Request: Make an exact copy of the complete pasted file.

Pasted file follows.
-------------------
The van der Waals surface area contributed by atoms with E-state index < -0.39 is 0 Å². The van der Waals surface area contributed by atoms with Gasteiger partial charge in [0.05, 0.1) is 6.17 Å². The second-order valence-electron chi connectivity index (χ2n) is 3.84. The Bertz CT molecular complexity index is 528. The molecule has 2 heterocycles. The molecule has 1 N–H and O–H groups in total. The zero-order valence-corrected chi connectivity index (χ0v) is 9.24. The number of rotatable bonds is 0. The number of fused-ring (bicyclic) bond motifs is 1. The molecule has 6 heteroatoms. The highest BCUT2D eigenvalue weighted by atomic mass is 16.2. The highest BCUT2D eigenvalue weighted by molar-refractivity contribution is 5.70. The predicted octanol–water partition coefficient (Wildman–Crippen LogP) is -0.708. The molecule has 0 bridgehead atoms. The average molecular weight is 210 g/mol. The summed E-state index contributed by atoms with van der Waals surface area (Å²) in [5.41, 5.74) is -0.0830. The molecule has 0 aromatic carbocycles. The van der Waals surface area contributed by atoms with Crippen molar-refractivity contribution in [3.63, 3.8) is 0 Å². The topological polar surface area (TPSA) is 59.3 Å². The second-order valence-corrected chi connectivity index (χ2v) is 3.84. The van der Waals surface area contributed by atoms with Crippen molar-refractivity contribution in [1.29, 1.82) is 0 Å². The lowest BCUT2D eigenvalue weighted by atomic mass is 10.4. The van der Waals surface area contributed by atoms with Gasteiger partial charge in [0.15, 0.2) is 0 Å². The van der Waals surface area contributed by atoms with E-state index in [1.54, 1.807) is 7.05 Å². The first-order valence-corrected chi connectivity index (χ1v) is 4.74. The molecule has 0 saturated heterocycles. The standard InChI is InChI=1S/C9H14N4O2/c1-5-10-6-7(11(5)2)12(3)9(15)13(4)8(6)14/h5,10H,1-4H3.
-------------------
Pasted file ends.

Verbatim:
The van der Waals surface area contributed by atoms with E-state index < -0.39 is 0 Å². The van der Waals surface area contributed by atoms with Gasteiger partial charge in [0.05, 0.1) is 6.17 Å². The second-order valence-electron chi connectivity index (χ2n) is 3.84. The Bertz CT molecular complexity index is 528. The molecule has 2 heterocycles. The molecule has 1 N–H and O–H groups in total. The zero-order valence-corrected chi connectivity index (χ0v) is 9.24. The number of rotatable bonds is 0. The number of fused-ring (bicyclic) bond motifs is 1. The molecule has 6 heteroatoms. The highest BCUT2D eigenvalue weighted by atomic mass is 16.2. The highest BCUT2D eigenvalue weighted by molar-refractivity contribution is 5.70. The predicted octanol–water partition coefficient (Wildman–Crippen LogP) is -0.708. The molecule has 0 bridgehead atoms. The average molecular weight is 210 g/mol. The summed E-state index contributed by atoms with van der Waals surface area (Å²) in [5.41, 5.74) is -0.0830. The molecule has 0 aromatic carbocycles. The van der Waals surface area contributed by atoms with Crippen molar-refractivity contribution in [3.63, 3.8) is 0 Å². The topological polar surface area (TPSA) is 59.3 Å². The second-order valence-corrected chi connectivity index (χ2v) is 3.84. The van der Waals surface area contributed by atoms with Crippen molar-refractivity contribution in [1.29, 1.82) is 0 Å². The lowest BCUT2D eigenvalue weighted by atomic mass is 10.4. The van der Waals surface area contributed by atoms with Gasteiger partial charge in [0.15, 0.2) is 0 Å². The van der Waals surface area contributed by atoms with E-state index in [1.54, 1.807) is 7.05 Å². The first-order valence-corrected chi connectivity index (χ1v) is 4.74. The molecule has 0 saturated heterocycles. The standard InChI is InChI=1S/C9H14N4O2/c1-5-10-6-7(11(5)2)12(3)9(15)13(4)8(6)14/h5,10H,1-4H3.